I always set out to target a particular species and this time it was flounder. I should have made it eel really, as that was the only fish species that I actually caught. Photo 2 is of the first one I landed, a tiny thing from above the bridge, and photo 3 is if a better one from the harbour itself. I did manage to feed the crab population of Rhyl though, but most of them dropped off before making the shore.
Photo 4 is one of the crabs that just wouldn’t let go of the bait. Even though they weren’t hooked they simply could not allow themselves to be separated from a juicy worm supper. For all they know I could have been after them for a meal of my own. I don’t think crabs have that sort of reasoning power though do they. They’re motivated by their stomachs and that’s about it.
I show my rig in the video and that was pretty much my line of attack in the visits I made to the harbour. Sometimes I would fish the bottom snood below the lead, other times above it as I searched for success. But ultimately success was just being there. Apart from the eels that gave proper bites, every time I had the gentle tap, tap of a crab I wondered if a small flounder was mouthing the bait.
Bait was either ragworm or lugworm, fished on a size 2 Aberdeen hook. I love those for flattie fishing, and with the tag on the amnesia knot left on, once the worm is threaded on it pretty much stays. Until the crabs get on it of course. It’s like fishing the lower Severn after dark in the summer with a dead fish for zander. In that case it’s the eels, but the result is the same. The bait gets attacked in seconds and stripped in minutes.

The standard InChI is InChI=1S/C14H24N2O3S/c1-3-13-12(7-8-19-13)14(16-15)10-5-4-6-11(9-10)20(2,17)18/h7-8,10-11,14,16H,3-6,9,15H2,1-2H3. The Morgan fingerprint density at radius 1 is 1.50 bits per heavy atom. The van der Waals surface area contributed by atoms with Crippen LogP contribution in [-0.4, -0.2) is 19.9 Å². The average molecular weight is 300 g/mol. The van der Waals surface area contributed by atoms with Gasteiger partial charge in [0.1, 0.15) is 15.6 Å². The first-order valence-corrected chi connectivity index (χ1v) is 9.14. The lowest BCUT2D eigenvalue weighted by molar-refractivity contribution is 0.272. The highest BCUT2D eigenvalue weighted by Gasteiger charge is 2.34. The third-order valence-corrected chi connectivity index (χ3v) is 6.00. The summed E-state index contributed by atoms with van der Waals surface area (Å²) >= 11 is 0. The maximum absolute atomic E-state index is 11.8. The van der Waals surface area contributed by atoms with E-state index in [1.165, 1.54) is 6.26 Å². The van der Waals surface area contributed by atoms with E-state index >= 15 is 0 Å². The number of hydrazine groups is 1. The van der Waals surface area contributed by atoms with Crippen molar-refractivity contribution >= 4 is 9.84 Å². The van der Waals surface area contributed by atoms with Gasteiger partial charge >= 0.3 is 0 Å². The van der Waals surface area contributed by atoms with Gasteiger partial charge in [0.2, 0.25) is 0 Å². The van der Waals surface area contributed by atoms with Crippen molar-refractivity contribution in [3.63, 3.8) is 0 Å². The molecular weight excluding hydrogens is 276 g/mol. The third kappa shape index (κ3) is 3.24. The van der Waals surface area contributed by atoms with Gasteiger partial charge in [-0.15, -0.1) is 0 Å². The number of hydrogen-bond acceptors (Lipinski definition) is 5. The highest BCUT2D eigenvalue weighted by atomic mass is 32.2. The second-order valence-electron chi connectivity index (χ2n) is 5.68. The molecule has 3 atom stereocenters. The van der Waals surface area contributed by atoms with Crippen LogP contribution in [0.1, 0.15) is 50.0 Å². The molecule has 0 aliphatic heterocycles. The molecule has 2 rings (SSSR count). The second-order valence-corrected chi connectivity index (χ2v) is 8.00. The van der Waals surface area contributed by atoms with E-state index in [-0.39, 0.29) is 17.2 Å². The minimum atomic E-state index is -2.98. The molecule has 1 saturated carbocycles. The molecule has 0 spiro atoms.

I fished various places, stages of the tide and other such variables. But the flounders remained elusive. Not that I am complaining, as I’ve already stated, just being there was enough. It certainly does make you realise how quickly life passes though. When you’re a kid the idea of being 18 seems like a million miles away. Then when you’re that age, 21 is an eternity off. But before you know it, you’re 30. Then 40. And in my case, counting the months down to when I’m 50.
That’s why we need to live life to the full. Live it responsibly though, because if we don’t then it’s all very short-term. Just as I was fishing 40 years ago, then God willing I want to be doing the same in another four decades time. Obviously none of us know what the future holds, so many things are beyond our control. But those things that are within our remit then we need to do what we can by living responsibly.
While on holiday, with Rhyl harbour being my trip down memory lane and my struggling sessions being carried along by nostalgia, in next week’s Angling Journal it’s down to serious business as I tackle the dabs at Talacre. That’s another county, another estuary and another entry.
Finally, if you want to keep up to date with my Angling Journal, which is updated every Saturday, you can subscribe to my WordPress, bookmark the actual Angling Journal site itself, subscribe to YouTube, follow me on twitter or like my Facebook, as all of them in their various ways carry news and updates. Or maybe do all of them! And at this moment in time my facebook page is on 694 ‘likes’ so it would be good to see it get to 700 as a result of this article! (Published November 2011)